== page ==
A much-cited 2017 Pew Research Center survey loudly proclaims, “Millennials are the most likely generation of Americans to use public libraries.” Over the years, I have seen various individuals and outlets enthusiastically point out how younger generations find the public library useful–the library is not obsolete, after all! However, while the study itself posits some ideas for why Millenials in particular said they were more likely to visit the library–including updated offerings such as computers, meeting spaces, and technology–I have a different theory. Millenials visit the library more often because they have young children. And, indeed, the survey also finds that parents of minors are also more likely to use the library than others.
My sense that Millenials in particular are attracted to the library because of their children comes largely from my anecdotal experience. Many individuals seem to say things like, “I used to love going to the library as a kid.” Or, “My parents would bring me to the library every week.” These same people, though they have fond memories of the library, are not all likely to be current library users, however. They went to the library when someone brought them–perhaps because their parents thought reading was good for them, or maybe because they had a school assignment to complete–but they somehow fell out of the habit as they aged. Maybe they became busier, or had no transportation, or stopped reading as much. For whatever reason, the library is but a distant golden memory.
My own experience is that, as I aged, my parents were less likely to be willing to give me a ride to the library. Eventually, I started walking, biking, or taking the bus, but the reality is that these means of transportation take much longer than simply driving. And because the library was less accessible to me, I was less willing to go often, because that meant I would then have to go back in order to return the materials. I would also take out fewer items, because I had to carry whatever I checked out back home for several miles.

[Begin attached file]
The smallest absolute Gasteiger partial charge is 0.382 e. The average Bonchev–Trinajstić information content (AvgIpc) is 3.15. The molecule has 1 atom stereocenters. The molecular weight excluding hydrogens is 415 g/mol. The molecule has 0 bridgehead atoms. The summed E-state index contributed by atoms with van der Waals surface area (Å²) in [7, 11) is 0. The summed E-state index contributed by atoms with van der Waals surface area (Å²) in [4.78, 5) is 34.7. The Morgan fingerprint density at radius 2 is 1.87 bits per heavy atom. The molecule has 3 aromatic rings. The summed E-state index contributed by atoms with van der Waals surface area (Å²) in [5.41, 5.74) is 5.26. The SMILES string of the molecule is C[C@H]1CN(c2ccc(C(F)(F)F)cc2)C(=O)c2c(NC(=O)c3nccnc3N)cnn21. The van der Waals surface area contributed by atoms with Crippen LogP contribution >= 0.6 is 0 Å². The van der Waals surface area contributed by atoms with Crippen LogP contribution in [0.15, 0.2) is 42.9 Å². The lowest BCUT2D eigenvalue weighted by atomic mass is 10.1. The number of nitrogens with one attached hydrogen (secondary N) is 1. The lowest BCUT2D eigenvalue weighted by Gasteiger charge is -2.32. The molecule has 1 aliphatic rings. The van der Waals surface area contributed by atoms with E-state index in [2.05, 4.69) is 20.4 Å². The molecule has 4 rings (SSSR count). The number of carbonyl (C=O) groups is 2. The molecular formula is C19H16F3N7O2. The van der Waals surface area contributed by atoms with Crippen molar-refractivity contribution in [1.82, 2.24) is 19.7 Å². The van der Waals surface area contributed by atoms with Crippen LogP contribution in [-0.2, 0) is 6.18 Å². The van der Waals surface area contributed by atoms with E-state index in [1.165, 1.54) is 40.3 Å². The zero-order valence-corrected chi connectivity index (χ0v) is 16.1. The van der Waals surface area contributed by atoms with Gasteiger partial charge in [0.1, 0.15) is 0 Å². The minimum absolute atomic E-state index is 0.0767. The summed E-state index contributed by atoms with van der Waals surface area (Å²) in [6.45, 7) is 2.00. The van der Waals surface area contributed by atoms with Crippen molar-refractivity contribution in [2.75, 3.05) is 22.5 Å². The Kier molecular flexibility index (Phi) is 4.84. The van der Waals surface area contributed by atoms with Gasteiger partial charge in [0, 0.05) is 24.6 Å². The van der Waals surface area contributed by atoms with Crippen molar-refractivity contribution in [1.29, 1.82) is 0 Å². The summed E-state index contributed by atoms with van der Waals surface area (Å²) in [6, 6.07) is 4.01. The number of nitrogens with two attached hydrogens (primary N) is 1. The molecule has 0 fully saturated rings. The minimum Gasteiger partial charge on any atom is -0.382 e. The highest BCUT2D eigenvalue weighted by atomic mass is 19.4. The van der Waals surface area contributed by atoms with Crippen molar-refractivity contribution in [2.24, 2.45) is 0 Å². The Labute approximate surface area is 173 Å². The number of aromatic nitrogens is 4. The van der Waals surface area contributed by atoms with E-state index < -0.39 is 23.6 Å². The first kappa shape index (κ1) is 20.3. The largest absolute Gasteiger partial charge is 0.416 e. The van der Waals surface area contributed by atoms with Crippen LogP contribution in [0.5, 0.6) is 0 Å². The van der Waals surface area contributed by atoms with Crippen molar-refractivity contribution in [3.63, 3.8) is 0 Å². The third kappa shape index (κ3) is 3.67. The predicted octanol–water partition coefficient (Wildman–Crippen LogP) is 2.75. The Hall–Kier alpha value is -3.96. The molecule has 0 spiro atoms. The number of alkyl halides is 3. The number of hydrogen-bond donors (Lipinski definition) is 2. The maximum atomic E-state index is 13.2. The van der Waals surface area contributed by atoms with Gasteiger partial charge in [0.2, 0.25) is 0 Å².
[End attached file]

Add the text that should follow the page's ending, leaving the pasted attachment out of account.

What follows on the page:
During one memorable visit, after I had walked all the way to the library, only to realize that I didn’t have my card on me, I told the librarian to simply return the book I had on hold. I wouldn’t be back, because I wouldn’t have time to walk there two more times in the upcoming days–once more to get the book, and once more to return it. My lack of transportation truly prevented me from using the library. (And, yes, I did offer other forms of identification, but the librarian was grumpy and refused to look me up in the system.)
Eventually, getting to the library became somewhat easier for me, and I started using it more regularly. There was, however, definitely a time period when library usage became difficult for me, and I could see how such difficulty might be the moment that a person stopped using the library altogether, perhaps even causing them to forget about it as the years passed. That difficulty might be a lack of parental transportation. Or a move to college, where students don’t realize that they can apply for a library card in their new location. Or just a stressful time in one’s life where reading and the library just aren’t on a person’s mind as much.
So that raises the question: Have you found your own library use changing as you grew older? Did you ever stop visiting the library for a time period? Or perhaps altogether? How do you use the library now versus when you were younger?